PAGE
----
The meaningless version of the concept of universe says that the universe is the sum of everything that happened in the past and everything that will happen in the future.
It goes beyond one's experience.
It is thus not finite.

If we add up my post and that space that surrounds it and everything else, do we arrive at a finite number?


We do not arrive at a finite number because you did not specify what this "everything else" is.
As it is, it is an unbounded concept.
It has no limits.
It is infinite.
And as I said, finite number plus infinity does not equal finite number.

[Note: accidentally hit the submit button]


I like your thinking here, Magnus. Yes, the infinity/nothingness problem forces us into phenomenology.

"[Husserl had realized more profoundly than anybody else that] all philosophic understanding must start from our common understanding of the world, from our understanding of the world as sensibly perceived prior to all theorizing. Heidegger went much further than Husserl in the same direction: the primary theme is not the object of perception but the full thing as experienced as part of the individual human context, the individual world to which it belongs." (Strauss, "Philosophy as Rigorous Science and Political Philosophy".)

If we keep going further in the same direction, what is there beyond Heidegger?
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Re: Eternal Return. Cyclical Time Theory.

Postby Magnus Anderson » Wed Aug 09, 2017 10:20 pm

Sauwelios wrote:No look. Suppose all of existence, nature, the universe, whatever you wish to call it, consists of a single thing. What is there around that thing?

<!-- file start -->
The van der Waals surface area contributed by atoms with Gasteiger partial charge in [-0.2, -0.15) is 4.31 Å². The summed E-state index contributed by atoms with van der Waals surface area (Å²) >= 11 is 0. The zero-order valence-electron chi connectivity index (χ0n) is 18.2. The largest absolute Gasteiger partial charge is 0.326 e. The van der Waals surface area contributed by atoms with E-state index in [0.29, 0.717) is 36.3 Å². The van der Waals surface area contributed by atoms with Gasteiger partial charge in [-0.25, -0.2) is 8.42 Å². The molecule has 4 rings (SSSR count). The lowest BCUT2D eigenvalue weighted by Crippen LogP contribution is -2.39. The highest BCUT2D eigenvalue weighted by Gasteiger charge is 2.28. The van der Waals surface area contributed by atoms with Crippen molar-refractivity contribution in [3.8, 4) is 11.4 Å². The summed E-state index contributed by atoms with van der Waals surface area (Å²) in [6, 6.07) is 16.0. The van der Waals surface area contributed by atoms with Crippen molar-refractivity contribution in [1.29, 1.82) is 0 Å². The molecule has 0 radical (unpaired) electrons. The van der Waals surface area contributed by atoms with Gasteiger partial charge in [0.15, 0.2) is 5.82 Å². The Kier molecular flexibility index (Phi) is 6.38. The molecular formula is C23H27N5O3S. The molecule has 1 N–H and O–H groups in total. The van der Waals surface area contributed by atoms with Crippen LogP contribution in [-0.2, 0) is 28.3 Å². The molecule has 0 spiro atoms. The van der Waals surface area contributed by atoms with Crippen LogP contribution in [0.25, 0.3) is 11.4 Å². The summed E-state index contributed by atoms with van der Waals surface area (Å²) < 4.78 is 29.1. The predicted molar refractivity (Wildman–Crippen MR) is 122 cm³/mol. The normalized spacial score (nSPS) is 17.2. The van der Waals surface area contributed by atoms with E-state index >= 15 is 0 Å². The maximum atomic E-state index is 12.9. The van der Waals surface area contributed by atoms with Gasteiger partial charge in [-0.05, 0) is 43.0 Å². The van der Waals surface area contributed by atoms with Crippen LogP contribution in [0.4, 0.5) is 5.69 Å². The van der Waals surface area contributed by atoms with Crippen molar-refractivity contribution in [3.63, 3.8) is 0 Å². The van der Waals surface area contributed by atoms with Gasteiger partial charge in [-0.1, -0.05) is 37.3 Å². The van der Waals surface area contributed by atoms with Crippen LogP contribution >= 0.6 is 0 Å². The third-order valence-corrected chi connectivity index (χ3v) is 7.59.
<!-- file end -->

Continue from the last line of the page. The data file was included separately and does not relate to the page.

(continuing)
If it consisted of seven things, and I were to ask what is there around the central thing, the answer would be: other things. But what would there be next to those other things, counting outward from the center?

If there is nothing, or nothingness, then we cannot conceive of the outer things, since we would have to conceive of them as being bounded by nothing(ness) on at least one side. Nothing(ness) however is inconceivable (for us).

And if all things are bounded by other things, there must be an infinity of things, which is equally inconceivable.


Your thinking is future-oriented.
It should be past-oriented.

What is real is in the past.
Future is just a figment of our imagination.

Future is infinite.
Past is finite.

Or rather, our past experience, and only that which we have memory of, is finite.
The concept of past can be just as problematic as the concept of future.

If you step outside of the boundaries of your personal experience then everything becomes possible.
You can no longer think.
There is no longer anything that can guide your thought.
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Re: Eternal Return. Cyclical Time Theory.

Postby Magnus Anderson » Wed Aug 09, 2017 10:24 pm